Tuesday, July 26, 2016

Revolutions Keep Coming Around

If it seems like history is repeating itself in the way Donald Trump is running against Black Lives Matter, that's because as Victoria Massie at Vox points out, Goldwater ran against the civil rights movement in 1964 as the "law and order" candidate.

Three years after the Black Lives Matter movement began, not everyone understands the movement’s mission. And as evidenced during the Republican National Convention, some people like Donald Trump are invested in exploiting those misunderstandings for political points.

But the fire Trump’s igniting is fueled by a country that has historically resisted black social justice movements.

According to American National Election Studies, 57 percent of Americans in 1964 said most of black people’s actions during the Civil Rights Movement in the most recent year were violent. Sixty-three percent of Americans believed that the Civil Rights Movement was moving “too fast.” And a majority of Americans (58 percent) believed that black people’s actions for the movement hurt their own cause.

Sound familiar?

And just a reminder: Two of the key actions by civil rights activists in 1963 were the March on Washington, where Dr. Martin Luther King, Jr. gave his famous “I Have a Dream” speech; and “Bloody Sunday,” where Alabama state troopers brutally beat peaceful protestors attempting to march from Selma to Montgomery for their right to vote.

But Americans today share similar attitudes toward the Black Lives Matter movement.

According to the Pew Research Center, 43 percent of Americans support the Black Lives Matter movement.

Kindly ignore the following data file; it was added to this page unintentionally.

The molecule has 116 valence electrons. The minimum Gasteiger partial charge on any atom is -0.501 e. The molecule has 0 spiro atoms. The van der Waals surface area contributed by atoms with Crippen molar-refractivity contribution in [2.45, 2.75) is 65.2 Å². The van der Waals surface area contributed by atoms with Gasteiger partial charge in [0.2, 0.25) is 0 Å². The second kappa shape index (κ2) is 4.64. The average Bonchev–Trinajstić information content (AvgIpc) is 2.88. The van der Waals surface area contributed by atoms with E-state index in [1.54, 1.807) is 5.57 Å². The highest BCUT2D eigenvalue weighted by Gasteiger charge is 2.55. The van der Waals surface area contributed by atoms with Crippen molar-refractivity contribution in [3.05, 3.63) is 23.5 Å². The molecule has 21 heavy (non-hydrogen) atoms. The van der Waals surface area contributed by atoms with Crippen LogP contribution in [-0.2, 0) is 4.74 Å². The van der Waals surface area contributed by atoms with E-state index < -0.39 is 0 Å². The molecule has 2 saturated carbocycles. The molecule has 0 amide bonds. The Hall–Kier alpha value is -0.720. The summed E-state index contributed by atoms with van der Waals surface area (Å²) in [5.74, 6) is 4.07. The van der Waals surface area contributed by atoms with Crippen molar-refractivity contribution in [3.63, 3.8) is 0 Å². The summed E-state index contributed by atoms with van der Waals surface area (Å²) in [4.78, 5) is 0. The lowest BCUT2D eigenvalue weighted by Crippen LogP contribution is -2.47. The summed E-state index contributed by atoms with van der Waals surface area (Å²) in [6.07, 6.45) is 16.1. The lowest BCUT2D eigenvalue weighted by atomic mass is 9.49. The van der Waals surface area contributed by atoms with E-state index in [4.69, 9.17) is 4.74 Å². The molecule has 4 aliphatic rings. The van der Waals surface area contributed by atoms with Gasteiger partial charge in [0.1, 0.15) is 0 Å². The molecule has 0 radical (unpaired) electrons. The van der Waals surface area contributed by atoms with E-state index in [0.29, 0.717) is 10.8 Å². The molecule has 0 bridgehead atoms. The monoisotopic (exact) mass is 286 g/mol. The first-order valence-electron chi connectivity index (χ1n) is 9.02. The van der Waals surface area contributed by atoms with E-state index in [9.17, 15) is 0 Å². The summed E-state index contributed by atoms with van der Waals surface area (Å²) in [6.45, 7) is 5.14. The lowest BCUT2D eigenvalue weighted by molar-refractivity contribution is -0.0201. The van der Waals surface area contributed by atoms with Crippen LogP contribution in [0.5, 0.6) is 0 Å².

Thirty-six percent of Americans of who have heard about Black Lives Matter don’t really understand its goals.

And Americans are split on the effectiveness of the movement in achieving racial equality in the long run: while 8 percent say Black Lives Matter will be very effective, 30 percent say Black Lives Matter will be somewhat effective, compared to 33 percent who doubt the movement’s effectiveness. The remaining 29 percent either weren’t familiar with the movement or did not provide an opinion.

The practical upshot is that while Barry Goldwater got smoked in 1964 by Johnson, Nixon won in 1968 running against the civil right movement too when Americans had an even dimmer view of both Johnson and the civil rights movement he helped to propel.

That Pew Research poll also finds that a plurality of white Americans believe Black Lives Matter isn't helping achieve racial equality with only 14% strongly supporting it.

We still have a long way to go.

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